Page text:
Now showing items 1-18 of 18

    • Apoptosis in Embryonic Development 

      Bartlett, Zane
      Apoptosis, or programmed cell death, is a mechanism in embryonic development that occurs naturally in organisms. Apoptosis is a different process from cell necrosis, which is uncontrolled cell death usually after infection ...
    • Carol Widney Greider (1961-) 

      Bartlett, Zane (2015-01-26)
      Carol Widney Greider studied telomeres and telomerase in the US at the turn of the twenty-first century. She worked primarily at the University of California, Berkeley in Berkeley, California. She received the Nobel Prize ...
    • Elizabeth Blackburn, Carol Greider and Jack Szostak's Telomere and Telomerase Experiments (1982-1989) 

      Bartlett, Zane (Arizona State University. School of Life Sciences. Center for Biology and Society. Embryo Project Encyclopedia., 2015-03-24)
      Experiments conducted by Elizabeth Blackburn, Carol Greider, and Jack Szostak from 1982 to 1989 provided theories of how the ends of chromosomes, called telomeres, and the enzyme that repairs telomeres, called telomerase, ...
    • The Hayflick Limit 

      Bartlett, Zane (Arizona State University. School of Life Sciences. Center for Biology and Society. Embryo Project Encyclopedia., 2014-11-14)
      The Hayflick Limit is a concept that helps to explain the mechanisms behind cellular aging. The concept states that a normal human cell can only replicate and divide forty to sixty times before it cannot divide anymore, ...
    • "Human Factor IX Transgenic Sheep Produced by Transfer of Nuclei from Transfected Fetal Fibroblasts" (1997), by Angelika E. Schnieke, et al. 

      Bartlett, Zane (Arizona State University. School of Life Sciences. Center for Biology and Society. Embryo Project Encyclopedia., 2014-08-19)
      In the 1990s, researchers working at the Roslin Institute in Edinburgh, Scotland, performed cloning experiments in collaboration with PPL Therapeutics in Roslin, Scotland, on human coagulation factor IX, a protein. The ...
    • Human Fertilisation and Embryology Authority (1991- ) 

      Taddeo, Sarah (Arizona State University. School of Life Sciences. Center for Biology and Society. Embryo Project Encyclopedia., 2014-10-30)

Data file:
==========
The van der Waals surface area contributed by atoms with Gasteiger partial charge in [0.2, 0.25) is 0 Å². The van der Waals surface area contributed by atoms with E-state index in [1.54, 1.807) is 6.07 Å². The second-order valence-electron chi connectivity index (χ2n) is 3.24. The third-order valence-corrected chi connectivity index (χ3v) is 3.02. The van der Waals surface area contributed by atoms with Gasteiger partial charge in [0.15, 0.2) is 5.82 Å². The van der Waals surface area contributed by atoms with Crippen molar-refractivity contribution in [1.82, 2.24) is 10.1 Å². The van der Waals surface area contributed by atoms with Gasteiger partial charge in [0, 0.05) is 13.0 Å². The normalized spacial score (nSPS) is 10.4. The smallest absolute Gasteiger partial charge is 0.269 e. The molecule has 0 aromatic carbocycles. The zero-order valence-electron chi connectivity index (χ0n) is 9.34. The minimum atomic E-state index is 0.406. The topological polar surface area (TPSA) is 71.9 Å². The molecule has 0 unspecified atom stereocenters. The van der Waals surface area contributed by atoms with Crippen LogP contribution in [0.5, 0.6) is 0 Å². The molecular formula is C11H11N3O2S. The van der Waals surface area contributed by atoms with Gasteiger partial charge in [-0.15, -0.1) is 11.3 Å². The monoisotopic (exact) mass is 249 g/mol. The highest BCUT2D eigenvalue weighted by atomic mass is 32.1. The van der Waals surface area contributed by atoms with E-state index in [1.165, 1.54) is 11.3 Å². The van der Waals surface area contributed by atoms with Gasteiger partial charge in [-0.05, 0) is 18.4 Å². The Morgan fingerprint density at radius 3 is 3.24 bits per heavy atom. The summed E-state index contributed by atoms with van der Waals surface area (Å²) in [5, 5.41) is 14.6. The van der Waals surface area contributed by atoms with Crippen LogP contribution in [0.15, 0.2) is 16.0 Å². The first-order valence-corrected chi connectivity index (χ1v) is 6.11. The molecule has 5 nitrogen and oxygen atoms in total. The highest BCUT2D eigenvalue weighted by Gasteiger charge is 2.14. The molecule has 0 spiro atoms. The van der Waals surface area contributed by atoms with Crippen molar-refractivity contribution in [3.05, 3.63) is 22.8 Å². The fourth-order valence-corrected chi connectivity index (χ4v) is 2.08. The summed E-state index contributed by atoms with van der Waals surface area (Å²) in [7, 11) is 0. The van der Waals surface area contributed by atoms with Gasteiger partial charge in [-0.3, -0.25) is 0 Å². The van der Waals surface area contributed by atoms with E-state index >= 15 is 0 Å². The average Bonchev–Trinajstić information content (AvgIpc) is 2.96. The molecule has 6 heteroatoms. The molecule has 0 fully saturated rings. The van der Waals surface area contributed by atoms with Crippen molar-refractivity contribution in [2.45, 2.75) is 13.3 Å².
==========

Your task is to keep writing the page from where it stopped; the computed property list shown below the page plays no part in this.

In 1991, the United Kingdom established the Human Fertilisation and Embryology Authority (HFEA) as a response to technologies that used human embryos. The HFEA is a regulatory power of the Health and Social Services Department ...
    • Induced Pluripotent Stem Cell Experiments by Kazutoshi Takahashi and Shinya Yamanaka in 2006 and 2007 

      Bartlett, Zane (Arizona State University. School of Life Sciences. Center for Biology and Society. Embryo Project Encyclopedia., 2015-06-02)
      In 2006, Kazutoshi Takahashi and Shinya Yamanaka reprogrammed mice fibroblast cells, which can produce only other fibroblast cells, to become pluripotent stem cells, which have the capacity to produce many different types ...
    • Intraspecies Chimeras Produced in Laboratory Settings (1960-1975) 

      Taddeo, Sarah (Arizona State University. School of Life Sciences. Center for Biology and Society. Embryo Project Encyclopedia., 2014-11-25)
      When cells-but not DNA-from two or more genetically distinct individuals combine to form a new individual, the result is called a chimera. Though chimeras occasionally occur in nature, scientists have produced chimeras in ...
    • Keith Henry Stockman Campbell (1954-2012) 

      Bartlett, Zane (Arizona State University. School of Life Sciences. Center for Biology and Society. Embryo Project Encyclopedia., 2014-06-27)
      Keith Henry Stockman Campbell studied embryo growth and cell differentiation during the twentieth and twenty-first centuries in the UK. In 1995, Campbell and his scientific team used cells grown and differentiated in a ...